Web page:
Perhaps that’s why Spears remains so closely watched, even after her release from the conservatorship arrangement. For example: TMZ’s doc also makes sure to mention an incident this January, in which police showed up at Spears’ home for a wellness check. The reason? Fans had begun calling authorities saying she may be in danger due to her recent confusing behavior at a restaurant and her decision to change her Instagram display name before deleting her account. In the age of social media, even fans of a pop star can participate in their monitoring; The TMZ special includes a viral TikTok video of a few fans who apparently filmed themselves calling the cops.
A statement from Spears after the police visit read in part: ‘I love and adore my fans, but this time things have gone a bit too far and my privacy has been invaded. The police never entered my house and when they got to my door they quickly realized there was no problem and left immediately.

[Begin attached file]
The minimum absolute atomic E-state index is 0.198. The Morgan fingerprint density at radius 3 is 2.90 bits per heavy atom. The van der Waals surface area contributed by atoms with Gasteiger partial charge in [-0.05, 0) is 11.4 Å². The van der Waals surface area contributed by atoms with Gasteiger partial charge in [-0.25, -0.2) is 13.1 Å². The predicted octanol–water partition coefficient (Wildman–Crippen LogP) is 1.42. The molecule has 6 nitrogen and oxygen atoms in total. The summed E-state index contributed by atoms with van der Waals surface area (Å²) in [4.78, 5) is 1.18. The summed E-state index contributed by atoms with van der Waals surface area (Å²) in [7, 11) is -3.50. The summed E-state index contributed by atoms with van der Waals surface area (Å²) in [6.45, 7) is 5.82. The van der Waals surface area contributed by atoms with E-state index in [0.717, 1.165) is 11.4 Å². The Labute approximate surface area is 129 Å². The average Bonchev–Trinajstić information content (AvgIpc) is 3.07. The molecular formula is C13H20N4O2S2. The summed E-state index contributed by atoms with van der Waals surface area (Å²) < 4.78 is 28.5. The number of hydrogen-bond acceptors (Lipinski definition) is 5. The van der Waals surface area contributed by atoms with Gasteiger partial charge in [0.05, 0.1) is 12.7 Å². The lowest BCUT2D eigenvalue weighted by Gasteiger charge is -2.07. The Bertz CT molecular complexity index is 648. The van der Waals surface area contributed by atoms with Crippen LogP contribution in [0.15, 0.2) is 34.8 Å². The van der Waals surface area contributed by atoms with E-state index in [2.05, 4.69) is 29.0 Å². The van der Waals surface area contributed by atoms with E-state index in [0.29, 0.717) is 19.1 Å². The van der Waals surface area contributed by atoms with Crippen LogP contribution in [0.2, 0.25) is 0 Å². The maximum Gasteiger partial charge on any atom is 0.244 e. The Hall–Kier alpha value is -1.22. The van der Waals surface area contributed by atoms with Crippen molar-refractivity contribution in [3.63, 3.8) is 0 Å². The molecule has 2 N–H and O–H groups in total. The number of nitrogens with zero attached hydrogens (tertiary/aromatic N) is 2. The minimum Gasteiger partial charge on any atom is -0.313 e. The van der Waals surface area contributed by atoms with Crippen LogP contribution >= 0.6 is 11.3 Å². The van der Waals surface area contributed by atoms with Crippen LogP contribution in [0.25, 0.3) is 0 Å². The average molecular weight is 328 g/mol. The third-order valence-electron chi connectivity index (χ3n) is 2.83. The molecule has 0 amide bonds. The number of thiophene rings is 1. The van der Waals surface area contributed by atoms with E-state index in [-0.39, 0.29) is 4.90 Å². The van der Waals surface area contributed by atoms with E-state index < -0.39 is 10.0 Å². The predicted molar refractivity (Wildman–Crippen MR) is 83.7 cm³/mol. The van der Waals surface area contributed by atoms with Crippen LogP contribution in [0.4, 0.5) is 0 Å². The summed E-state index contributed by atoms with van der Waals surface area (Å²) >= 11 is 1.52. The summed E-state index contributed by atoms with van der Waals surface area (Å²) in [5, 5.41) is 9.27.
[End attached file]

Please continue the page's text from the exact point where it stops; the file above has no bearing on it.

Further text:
Perhaps unsurprisingly, the hardest part of The price of freedom challenges Spears’ ability as a mother. Just as the media has called her a “white trash” and unfit parent in the past, The price of freedom seems determined to do the same, going so far as to use four-year-old videos that Spears’ ex-husband Kevin Federline posted (then deleted) last summer in a pathetic attempt to shame moms. Federline’s attorney, Mark Vincent Kaplan, also appears on the TMZ special as an expert source.
Psychiatrist Charles Sophy, former medical director of the Los Angeles County Department of Child and Family Services, whose website also describes him as a “frequent contributor to Dr Phil— goes so far as to say that Spears “doesn’t know how to parent, and so she does it in these desperate ways.”